Macaw (Military) / Ara militaris

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Their name refers to their green plumage

They eat clay deposits to nullify toxic chemicals in their

The Military macaw is a predominantly green coloured, medium-sized macaw with a discontinuous range from Mexico and Central America to Argentina. It is found in a range of habitats including dry forest, open woodland and gallery forests. It usually avoids tropical rainforest.

Military macaws are normally seen in pairs or small flocks of up to 20 or so individuals. They leave their roosts in the morning to feed and return to the same roost each night. They feed on seeds, nuts, berries and fruit and like all members of the parrot family they use the feet, tongue and beak to manipulate and open their food.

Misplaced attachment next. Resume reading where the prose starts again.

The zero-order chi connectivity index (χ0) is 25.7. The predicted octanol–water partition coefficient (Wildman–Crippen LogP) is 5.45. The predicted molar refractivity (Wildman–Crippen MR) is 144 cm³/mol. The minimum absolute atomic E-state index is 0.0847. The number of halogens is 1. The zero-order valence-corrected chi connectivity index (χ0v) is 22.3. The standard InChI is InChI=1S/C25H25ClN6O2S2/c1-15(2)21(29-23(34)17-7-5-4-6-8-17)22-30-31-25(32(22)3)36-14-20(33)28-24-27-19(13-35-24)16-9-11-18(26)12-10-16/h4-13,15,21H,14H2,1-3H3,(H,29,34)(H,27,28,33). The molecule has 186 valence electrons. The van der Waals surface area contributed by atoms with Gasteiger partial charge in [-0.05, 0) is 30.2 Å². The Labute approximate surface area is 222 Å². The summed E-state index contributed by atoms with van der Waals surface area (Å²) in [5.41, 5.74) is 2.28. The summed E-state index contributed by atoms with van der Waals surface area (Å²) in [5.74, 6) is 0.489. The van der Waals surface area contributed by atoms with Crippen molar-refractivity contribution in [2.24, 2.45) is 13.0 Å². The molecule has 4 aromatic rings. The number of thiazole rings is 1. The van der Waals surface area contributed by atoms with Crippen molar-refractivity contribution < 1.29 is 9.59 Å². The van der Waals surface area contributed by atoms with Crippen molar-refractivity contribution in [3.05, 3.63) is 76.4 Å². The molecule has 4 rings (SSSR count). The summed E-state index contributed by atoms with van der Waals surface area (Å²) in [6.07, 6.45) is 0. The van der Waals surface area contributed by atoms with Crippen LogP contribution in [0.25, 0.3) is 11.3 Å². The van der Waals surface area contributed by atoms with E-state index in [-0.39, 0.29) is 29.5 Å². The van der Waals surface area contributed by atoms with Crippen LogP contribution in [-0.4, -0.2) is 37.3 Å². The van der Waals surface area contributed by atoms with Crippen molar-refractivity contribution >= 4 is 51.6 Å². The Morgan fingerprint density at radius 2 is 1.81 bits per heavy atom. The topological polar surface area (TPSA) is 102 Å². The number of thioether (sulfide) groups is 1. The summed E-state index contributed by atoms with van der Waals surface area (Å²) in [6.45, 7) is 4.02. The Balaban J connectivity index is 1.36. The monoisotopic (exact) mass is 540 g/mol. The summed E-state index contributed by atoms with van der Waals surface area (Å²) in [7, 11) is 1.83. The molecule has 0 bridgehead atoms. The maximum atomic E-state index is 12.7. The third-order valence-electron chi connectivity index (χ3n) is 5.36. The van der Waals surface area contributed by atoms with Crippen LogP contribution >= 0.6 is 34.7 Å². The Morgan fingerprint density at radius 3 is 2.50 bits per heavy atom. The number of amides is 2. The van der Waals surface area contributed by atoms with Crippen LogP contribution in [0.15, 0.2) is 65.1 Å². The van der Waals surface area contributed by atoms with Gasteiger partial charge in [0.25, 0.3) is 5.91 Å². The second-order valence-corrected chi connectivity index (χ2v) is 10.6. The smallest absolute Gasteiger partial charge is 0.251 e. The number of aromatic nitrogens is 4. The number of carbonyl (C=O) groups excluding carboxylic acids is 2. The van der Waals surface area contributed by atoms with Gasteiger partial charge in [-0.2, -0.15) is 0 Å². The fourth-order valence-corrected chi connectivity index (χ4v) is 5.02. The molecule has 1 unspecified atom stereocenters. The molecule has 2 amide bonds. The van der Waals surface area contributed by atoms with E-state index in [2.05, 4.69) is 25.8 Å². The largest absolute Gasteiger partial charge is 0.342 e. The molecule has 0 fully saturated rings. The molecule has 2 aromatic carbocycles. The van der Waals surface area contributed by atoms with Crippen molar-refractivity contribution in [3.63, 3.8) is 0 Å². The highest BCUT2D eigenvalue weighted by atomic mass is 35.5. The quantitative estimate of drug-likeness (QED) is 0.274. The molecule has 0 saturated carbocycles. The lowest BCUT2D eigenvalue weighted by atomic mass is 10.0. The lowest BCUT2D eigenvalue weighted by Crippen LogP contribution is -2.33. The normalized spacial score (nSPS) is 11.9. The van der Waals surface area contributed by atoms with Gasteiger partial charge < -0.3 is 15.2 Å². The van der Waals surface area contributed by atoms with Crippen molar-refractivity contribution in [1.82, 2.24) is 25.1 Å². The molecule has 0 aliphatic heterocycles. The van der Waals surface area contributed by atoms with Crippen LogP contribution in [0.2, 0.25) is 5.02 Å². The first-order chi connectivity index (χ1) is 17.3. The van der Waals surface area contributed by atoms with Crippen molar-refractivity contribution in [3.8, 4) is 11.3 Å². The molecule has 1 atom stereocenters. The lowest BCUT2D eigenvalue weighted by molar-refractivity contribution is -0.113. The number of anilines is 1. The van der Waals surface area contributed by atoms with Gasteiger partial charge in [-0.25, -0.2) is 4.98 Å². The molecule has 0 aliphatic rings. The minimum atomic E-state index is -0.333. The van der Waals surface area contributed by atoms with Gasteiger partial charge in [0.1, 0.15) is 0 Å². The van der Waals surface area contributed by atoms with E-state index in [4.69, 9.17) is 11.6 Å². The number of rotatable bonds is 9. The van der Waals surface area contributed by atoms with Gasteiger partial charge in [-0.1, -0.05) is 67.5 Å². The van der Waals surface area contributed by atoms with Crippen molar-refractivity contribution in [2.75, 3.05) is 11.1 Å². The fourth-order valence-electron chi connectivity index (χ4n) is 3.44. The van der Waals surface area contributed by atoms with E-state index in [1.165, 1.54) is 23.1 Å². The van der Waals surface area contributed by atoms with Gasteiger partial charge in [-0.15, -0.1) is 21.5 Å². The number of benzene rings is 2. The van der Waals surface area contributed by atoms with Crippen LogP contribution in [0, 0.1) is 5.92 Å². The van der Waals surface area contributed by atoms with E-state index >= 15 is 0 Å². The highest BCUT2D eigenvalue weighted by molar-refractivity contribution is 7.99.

They are monogamous, forming pair bonds which last for life. They nest in holes in trees or high up on cliffs. Females lay 1-2 eggs which are incubated around 26 days. The young are fully fledged and leave the nest by the time they are three months old.

The population and distribution of the Military macaw has been decreasing noticeably over the past fifty tears due to loss of habitat and the capture of birds for the pet trade.